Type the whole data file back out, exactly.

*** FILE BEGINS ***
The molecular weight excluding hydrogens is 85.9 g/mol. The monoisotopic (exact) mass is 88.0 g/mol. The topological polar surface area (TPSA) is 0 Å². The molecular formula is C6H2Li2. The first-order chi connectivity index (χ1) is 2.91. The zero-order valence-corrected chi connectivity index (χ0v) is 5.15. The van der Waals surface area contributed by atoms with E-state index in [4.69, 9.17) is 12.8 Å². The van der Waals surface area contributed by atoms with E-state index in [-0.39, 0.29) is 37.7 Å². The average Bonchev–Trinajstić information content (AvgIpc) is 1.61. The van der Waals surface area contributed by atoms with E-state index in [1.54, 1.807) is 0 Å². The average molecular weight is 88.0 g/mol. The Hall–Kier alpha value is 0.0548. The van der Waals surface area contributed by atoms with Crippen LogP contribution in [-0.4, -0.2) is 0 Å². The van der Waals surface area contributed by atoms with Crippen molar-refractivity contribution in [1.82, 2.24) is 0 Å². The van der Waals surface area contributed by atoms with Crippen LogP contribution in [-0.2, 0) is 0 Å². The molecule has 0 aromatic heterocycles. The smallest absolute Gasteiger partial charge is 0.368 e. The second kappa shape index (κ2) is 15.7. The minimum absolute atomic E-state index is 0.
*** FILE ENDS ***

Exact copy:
The molecular weight excluding hydrogens is 85.9 g/mol. The monoisotopic (exact) mass is 88.0 g/mol. The topological polar surface area (TPSA) is 0 Å². The molecular formula is C6H2Li2. The first-order chi connectivity index (χ1) is 2.91. The zero-order valence-corrected chi connectivity index (χ0v) is 5.15. The van der Waals surface area contributed by atoms with E-state index in [4.69, 9.17) is 12.8 Å². The van der Waals surface area contributed by atoms with E-state index in [-0.39, 0.29) is 37.7 Å². The average Bonchev–Trinajstić information content (AvgIpc) is 1.61. The van der Waals surface area contributed by atoms with E-state index in [1.54, 1.807) is 0 Å². The average molecular weight is 88.0 g/mol. The Hall–Kier alpha value is 0.0548. The van der Waals surface area contributed by atoms with Crippen LogP contribution in [-0.4, -0.2) is 0 Å². The van der Waals surface area contributed by atoms with Crippen molar-refractivity contribution in [1.82, 2.24) is 0 Å². The van der Waals surface area contributed by atoms with Crippen LogP contribution in [-0.2, 0) is 0 Å². The molecule has 0 aromatic heterocycles. The smallest absolute Gasteiger partial charge is 0.368 e. The second kappa shape index (κ2) is 15.7. The minimum absolute atomic E-state index is 0.